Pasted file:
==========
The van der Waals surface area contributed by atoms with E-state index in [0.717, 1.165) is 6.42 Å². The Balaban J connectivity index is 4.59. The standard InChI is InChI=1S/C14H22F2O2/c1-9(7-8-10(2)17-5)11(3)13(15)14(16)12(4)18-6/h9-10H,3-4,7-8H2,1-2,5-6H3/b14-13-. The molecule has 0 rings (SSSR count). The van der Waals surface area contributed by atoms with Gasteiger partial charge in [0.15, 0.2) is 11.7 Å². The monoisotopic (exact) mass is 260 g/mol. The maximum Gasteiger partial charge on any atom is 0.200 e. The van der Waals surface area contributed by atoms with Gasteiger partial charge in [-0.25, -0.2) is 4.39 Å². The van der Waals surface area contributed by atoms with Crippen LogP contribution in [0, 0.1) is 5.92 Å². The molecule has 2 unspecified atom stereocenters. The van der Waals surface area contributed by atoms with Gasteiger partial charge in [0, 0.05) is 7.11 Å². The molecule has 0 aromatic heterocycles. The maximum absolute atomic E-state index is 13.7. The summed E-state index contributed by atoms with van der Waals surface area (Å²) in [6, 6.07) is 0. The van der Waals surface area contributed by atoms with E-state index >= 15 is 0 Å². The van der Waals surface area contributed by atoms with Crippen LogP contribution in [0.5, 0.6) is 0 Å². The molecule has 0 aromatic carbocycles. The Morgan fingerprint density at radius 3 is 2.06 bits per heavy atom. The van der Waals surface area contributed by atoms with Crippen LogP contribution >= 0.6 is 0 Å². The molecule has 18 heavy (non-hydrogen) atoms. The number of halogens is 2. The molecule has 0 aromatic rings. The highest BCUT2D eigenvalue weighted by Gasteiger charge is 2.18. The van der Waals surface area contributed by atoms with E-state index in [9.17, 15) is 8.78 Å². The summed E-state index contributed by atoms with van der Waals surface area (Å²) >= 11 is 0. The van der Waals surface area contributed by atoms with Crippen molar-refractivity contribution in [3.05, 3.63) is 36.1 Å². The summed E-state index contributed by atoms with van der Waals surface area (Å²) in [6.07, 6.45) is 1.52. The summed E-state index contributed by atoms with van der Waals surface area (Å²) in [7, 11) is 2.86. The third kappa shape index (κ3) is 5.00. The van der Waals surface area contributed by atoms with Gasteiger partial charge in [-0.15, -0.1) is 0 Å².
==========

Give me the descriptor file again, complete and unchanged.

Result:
The van der Waals surface area contributed by atoms with E-state index in [0.717, 1.165) is 6.42 Å². The Balaban J connectivity index is 4.59. The standard InChI is InChI=1S/C14H22F2O2/c1-9(7-8-10(2)17-5)11(3)13(15)14(16)12(4)18-6/h9-10H,3-4,7-8H2,1-2,5-6H3/b14-13-. The molecule has 0 rings (SSSR count). The van der Waals surface area contributed by atoms with Gasteiger partial charge in [0.15, 0.2) is 11.7 Å². The monoisotopic (exact) mass is 260 g/mol. The maximum Gasteiger partial charge on any atom is 0.200 e. The van der Waals surface area contributed by atoms with Gasteiger partial charge in [-0.25, -0.2) is 4.39 Å². The van der Waals surface area contributed by atoms with Crippen LogP contribution in [0, 0.1) is 5.92 Å². The molecule has 2 unspecified atom stereocenters. The van der Waals surface area contributed by atoms with Gasteiger partial charge in [0, 0.05) is 7.11 Å². The molecule has 0 aromatic heterocycles. The maximum absolute atomic E-state index is 13.7. The summed E-state index contributed by atoms with van der Waals surface area (Å²) in [6, 6.07) is 0. The van der Waals surface area contributed by atoms with E-state index >= 15 is 0 Å². The van der Waals surface area contributed by atoms with Crippen LogP contribution in [0.5, 0.6) is 0 Å². The molecule has 0 aromatic carbocycles. The Morgan fingerprint density at radius 3 is 2.06 bits per heavy atom. The van der Waals surface area contributed by atoms with Crippen LogP contribution >= 0.6 is 0 Å². The molecule has 18 heavy (non-hydrogen) atoms. The number of halogens is 2. The molecule has 0 aromatic rings. The highest BCUT2D eigenvalue weighted by Gasteiger charge is 2.18. The van der Waals surface area contributed by atoms with E-state index in [9.17, 15) is 8.78 Å². The summed E-state index contributed by atoms with van der Waals surface area (Å²) >= 11 is 0. The van der Waals surface area contributed by atoms with Crippen molar-refractivity contribution in [3.05, 3.63) is 36.1 Å². The summed E-state index contributed by atoms with van der Waals surface area (Å²) in [6.07, 6.45) is 1.52. The summed E-state index contributed by atoms with van der Waals surface area (Å²) in [7, 11) is 2.86. The third kappa shape index (κ3) is 5.00. The van der Waals surface area contributed by atoms with Gasteiger partial charge in [-0.15, -0.1) is 0 Å².